We’re more complex, complicated, and hybridic, than we want to admit. I think of the East Coast theologian who is writing about the moral crisis of whiteness.  According to Said, there is no purity, though some wish to claim that they are pure and, supposedly, superior.

Said’s believes that he is “right in surmising that Freud mobilized the non-European past in order to undermine any doctrinal attempt that might be made to put Jewish identity on a sound foundational basis, whether religious or secular” [45]:

Now it is more universalized: in our age of vast population transfers, of refugees, exiles, expatriates and immigrants, it can also be identified in the disaporic, wandering, unresolved, cosmopolitan consciousness of someone who is both inside and outside his or her community. This is now a relatively widespread phenomenon, even though an understanding of what that condition means is far from common. Freud’s meditations and insistence on the non-European from a Jewish point of view provide, I think, an admirable sketch of what it entails, by way of refusing to resolve identity into some of the nationalist or religious herds into which so many people want to desperately to run. More bold is Freud’s profound exemplification of the insight that even for the most definable, the most identifiable, the most stubborn communal identity—for him, this was the Jewish identity—there are inherent limits that prevent it from being fully incorporated into one, and only one, identity. [53-54]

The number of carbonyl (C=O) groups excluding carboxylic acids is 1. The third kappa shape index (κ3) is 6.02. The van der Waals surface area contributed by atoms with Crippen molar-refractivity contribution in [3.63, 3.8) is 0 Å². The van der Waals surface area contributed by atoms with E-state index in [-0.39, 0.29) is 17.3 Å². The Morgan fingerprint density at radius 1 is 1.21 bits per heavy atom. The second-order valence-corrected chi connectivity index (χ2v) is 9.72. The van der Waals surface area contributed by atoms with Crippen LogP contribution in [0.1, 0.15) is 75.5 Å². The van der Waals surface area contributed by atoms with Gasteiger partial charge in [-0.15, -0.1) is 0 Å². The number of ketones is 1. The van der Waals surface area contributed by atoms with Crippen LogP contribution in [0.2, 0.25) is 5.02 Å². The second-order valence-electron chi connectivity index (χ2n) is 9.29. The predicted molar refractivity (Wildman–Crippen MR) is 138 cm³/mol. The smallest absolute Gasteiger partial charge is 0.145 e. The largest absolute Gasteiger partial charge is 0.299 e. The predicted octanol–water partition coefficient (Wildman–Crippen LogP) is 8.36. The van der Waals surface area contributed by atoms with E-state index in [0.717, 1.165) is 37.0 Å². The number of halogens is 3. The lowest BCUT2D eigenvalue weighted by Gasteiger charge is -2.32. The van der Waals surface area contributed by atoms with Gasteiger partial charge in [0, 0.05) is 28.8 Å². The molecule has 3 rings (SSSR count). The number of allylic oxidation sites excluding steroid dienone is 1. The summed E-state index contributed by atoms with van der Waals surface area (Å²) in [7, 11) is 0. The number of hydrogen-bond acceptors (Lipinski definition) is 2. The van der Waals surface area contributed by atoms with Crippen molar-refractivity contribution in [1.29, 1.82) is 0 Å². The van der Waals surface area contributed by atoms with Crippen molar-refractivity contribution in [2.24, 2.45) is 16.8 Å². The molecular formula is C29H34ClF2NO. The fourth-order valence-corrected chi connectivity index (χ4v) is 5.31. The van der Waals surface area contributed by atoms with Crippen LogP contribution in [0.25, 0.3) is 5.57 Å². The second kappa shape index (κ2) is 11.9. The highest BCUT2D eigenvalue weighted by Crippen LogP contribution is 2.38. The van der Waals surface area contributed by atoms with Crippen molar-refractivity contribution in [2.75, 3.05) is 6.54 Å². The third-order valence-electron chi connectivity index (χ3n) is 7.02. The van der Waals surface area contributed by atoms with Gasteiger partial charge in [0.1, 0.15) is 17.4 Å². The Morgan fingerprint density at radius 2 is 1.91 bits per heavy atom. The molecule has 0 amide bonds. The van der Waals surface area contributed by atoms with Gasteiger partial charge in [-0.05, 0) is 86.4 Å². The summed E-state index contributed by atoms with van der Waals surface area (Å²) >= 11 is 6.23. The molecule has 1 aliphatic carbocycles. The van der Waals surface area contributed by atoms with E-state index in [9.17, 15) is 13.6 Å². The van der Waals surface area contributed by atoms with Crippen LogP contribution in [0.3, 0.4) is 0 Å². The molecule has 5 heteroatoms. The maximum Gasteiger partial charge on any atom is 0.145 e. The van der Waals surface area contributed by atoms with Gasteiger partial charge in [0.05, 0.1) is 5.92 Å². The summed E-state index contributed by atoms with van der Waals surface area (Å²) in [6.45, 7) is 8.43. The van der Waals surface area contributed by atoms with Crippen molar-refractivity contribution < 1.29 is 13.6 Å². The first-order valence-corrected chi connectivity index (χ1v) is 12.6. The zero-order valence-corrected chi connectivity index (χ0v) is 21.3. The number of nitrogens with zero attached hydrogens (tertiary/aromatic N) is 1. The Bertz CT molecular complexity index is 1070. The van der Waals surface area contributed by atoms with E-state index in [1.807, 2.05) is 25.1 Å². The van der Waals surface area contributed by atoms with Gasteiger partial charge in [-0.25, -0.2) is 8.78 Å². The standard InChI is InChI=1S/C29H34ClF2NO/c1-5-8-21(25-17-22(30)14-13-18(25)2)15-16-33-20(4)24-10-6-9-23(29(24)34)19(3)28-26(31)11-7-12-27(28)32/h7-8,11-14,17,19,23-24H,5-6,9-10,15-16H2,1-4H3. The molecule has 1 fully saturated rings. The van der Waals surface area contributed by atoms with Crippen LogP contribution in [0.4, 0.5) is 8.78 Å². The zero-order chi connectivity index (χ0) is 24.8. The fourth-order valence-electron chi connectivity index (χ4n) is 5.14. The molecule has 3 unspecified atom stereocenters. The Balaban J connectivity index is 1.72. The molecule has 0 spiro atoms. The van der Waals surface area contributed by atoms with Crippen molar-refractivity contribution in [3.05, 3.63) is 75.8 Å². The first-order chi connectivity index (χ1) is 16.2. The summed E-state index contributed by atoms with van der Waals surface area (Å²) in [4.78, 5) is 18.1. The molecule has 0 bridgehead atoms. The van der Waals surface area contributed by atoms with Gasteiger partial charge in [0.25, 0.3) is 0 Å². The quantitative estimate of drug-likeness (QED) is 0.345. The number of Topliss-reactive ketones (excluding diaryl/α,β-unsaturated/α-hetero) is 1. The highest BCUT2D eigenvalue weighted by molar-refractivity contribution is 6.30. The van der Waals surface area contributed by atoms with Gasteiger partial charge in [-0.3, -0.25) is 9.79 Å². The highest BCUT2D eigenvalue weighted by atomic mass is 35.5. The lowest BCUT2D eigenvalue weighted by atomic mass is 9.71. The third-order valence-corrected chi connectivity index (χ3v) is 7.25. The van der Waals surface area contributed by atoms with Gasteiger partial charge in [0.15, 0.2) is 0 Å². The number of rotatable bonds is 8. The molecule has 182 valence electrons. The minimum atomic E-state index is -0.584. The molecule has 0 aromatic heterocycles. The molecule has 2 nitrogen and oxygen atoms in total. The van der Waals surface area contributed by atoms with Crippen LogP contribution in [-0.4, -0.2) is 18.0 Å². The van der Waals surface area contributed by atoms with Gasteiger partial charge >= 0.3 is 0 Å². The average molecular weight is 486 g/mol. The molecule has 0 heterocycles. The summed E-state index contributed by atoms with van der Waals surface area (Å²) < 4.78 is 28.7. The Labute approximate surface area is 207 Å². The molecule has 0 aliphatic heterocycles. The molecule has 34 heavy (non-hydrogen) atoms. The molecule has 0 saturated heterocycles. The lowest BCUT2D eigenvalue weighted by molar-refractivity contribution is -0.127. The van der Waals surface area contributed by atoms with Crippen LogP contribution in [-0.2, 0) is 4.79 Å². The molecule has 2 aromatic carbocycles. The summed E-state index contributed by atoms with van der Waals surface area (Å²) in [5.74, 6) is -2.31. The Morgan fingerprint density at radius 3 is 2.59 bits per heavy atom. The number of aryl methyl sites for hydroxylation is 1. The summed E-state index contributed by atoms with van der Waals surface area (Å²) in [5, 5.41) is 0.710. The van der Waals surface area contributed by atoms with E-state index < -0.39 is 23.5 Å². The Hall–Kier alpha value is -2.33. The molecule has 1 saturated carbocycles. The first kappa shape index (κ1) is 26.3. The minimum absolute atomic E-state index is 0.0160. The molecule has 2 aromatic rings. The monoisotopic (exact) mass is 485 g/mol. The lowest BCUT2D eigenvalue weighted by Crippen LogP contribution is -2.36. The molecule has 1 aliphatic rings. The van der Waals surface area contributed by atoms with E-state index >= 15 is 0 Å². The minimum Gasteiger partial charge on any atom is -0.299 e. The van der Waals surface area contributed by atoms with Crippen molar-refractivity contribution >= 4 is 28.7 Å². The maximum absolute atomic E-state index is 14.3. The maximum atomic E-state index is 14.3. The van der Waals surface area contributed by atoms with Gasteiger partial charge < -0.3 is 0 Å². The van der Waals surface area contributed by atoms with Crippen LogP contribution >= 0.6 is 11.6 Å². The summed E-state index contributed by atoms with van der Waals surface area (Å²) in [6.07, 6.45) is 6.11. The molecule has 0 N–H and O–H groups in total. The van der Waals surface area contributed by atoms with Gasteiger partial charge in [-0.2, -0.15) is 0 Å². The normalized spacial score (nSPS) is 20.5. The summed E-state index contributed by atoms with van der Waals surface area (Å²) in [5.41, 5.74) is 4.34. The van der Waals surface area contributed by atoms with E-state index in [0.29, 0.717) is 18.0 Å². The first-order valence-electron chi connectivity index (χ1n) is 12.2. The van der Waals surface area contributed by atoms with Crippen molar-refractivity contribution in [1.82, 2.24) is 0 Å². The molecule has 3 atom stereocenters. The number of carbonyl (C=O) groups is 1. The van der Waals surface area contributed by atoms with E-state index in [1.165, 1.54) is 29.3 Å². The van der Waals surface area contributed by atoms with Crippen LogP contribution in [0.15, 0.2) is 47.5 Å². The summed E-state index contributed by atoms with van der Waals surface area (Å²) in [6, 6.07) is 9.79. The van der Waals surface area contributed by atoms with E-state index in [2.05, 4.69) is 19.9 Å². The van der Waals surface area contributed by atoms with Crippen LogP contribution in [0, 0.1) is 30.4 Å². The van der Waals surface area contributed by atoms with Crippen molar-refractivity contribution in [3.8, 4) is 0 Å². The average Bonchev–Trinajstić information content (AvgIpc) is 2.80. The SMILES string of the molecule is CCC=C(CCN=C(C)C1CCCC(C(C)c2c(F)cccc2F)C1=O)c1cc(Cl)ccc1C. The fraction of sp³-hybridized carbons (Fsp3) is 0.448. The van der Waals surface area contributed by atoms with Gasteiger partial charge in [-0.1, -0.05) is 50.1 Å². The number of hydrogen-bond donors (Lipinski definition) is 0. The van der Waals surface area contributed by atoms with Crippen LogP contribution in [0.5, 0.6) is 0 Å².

Freud’s symbol of those limits was that the founder of Jewish identity was himself a non-European Egyptian. In other words, identity cannot be thought or worked through itself alone; it cannot radically constitute or even imagine itself without that radical original break or flaw which will not be repressed, because Moses was Egyptian, and therefore always outside the identity inside which so many have stood, and suffered—and later, perhaps even triumphed. The strength of this thought is, I believe, that it can be articulated in and speak to other besieged identities as well—not through dispensing palliatives such as tolerance and compassion but, rather by attending to it as a troubling, disabling, destabilizing secular wound—the essence of the cosmopolitan, from which there can be no recovery, no state or resolved or Stoic calm, and no utopian reconciliation even within itself.

The questions Freud therefore leaves us with are: can so utterly inductive and so deeply undetermined a history even be written? In what language, and with what sort of vocabulary?  Can it aspire to the condition of a politics of diaspora life? Can it ever become the not-so-precarious foundation in the land of Jews and Palestinians of a bi-national state in which Israel and Palestine are parts, rather than antagonists of each other’s history and underlying reality? I myself believe so—as much because Freud’s unresolved sense of identity is so fruitful an example, as because the condition he takes such pains to elucidate is actually more general in the non-European world than he suspected. 55

It occurs to me that Freud was really adumbrating  in the thirties what Thich Nhat Hanh has been articulating since the 1960s, and which would probably be anathema to many US Jews:  the Jew is made up of non-Jewish elements. All the more so, since Judaism’s heroic father himself wasn’t Jewish!

Reading this short book, I am reminded of something I must have read in Said’s interviews with David Barsamian: the Israeli  Jews of all people, after undergoing what they did in Europe, should know better than to do oppress the Palestinians.  Rose ends her response to Said’s reflections with an apt and cautionary reminder: A broken identity can lead not simply to openness or tolerance but also to a hardening of identity and the furious embrace of dogma and denial.